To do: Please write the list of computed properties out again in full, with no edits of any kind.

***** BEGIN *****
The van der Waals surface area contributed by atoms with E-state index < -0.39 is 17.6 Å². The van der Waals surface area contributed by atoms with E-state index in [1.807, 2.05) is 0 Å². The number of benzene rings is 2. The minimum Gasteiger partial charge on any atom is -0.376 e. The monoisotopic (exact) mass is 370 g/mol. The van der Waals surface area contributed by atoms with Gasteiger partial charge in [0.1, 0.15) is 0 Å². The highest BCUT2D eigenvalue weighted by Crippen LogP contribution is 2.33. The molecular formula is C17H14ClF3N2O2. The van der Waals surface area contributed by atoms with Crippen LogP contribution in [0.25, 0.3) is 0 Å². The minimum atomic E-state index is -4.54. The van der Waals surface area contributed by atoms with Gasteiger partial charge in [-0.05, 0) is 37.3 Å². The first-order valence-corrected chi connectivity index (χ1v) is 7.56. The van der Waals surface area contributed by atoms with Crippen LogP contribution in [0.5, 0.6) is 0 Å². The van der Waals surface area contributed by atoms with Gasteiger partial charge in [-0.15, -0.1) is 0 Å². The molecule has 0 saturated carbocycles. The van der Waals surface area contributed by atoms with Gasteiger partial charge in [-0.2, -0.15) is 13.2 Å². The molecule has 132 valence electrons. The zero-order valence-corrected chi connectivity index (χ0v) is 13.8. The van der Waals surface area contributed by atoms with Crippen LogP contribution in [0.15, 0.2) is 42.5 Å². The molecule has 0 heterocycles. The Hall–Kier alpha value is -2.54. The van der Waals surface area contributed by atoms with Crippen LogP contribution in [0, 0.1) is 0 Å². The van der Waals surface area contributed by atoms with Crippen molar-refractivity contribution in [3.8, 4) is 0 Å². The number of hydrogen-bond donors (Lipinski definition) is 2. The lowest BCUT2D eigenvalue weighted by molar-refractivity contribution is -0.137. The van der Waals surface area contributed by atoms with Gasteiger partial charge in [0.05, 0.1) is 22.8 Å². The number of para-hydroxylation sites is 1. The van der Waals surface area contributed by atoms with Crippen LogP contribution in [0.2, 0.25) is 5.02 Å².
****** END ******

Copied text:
The van der Waals surface area contributed by atoms with E-state index < -0.39 is 17.6 Å². The van der Waals surface area contributed by atoms with E-state index in [1.807, 2.05) is 0 Å². The number of benzene rings is 2. The minimum Gasteiger partial charge on any atom is -0.376 e. The monoisotopic (exact) mass is 370 g/mol. The van der Waals surface area contributed by atoms with Gasteiger partial charge in [0.1, 0.15) is 0 Å². The highest BCUT2D eigenvalue weighted by Crippen LogP contribution is 2.33. The molecular formula is C17H14ClF3N2O2. The van der Waals surface area contributed by atoms with Crippen LogP contribution in [0.25, 0.3) is 0 Å². The minimum atomic E-state index is -4.54. The van der Waals surface area contributed by atoms with Gasteiger partial charge in [-0.05, 0) is 37.3 Å². The first-order valence-corrected chi connectivity index (χ1v) is 7.56. The van der Waals surface area contributed by atoms with Crippen LogP contribution in [0.5, 0.6) is 0 Å². The van der Waals surface area contributed by atoms with Gasteiger partial charge in [-0.15, -0.1) is 0 Å². The molecule has 0 saturated carbocycles. The van der Waals surface area contributed by atoms with Gasteiger partial charge in [-0.2, -0.15) is 13.2 Å². The molecule has 132 valence electrons. The zero-order valence-corrected chi connectivity index (χ0v) is 13.8. The van der Waals surface area contributed by atoms with Crippen LogP contribution in [0.15, 0.2) is 42.5 Å². The molecule has 0 heterocycles. The Hall–Kier alpha value is -2.54. The van der Waals surface area contributed by atoms with Crippen LogP contribution in [0, 0.1) is 0 Å². The van der Waals surface area contributed by atoms with Crippen molar-refractivity contribution in [3.8, 4) is 0 Å². The number of hydrogen-bond donors (Lipinski definition) is 2. The lowest BCUT2D eigenvalue weighted by molar-refractivity contribution is -0.137. The van der Waals surface area contributed by atoms with Gasteiger partial charge in [0.05, 0.1) is 22.8 Å². The number of para-hydroxylation sites is 1. The van der Waals surface area contributed by atoms with Crippen LogP contribution in [0.2, 0.25) is 5.02 Å².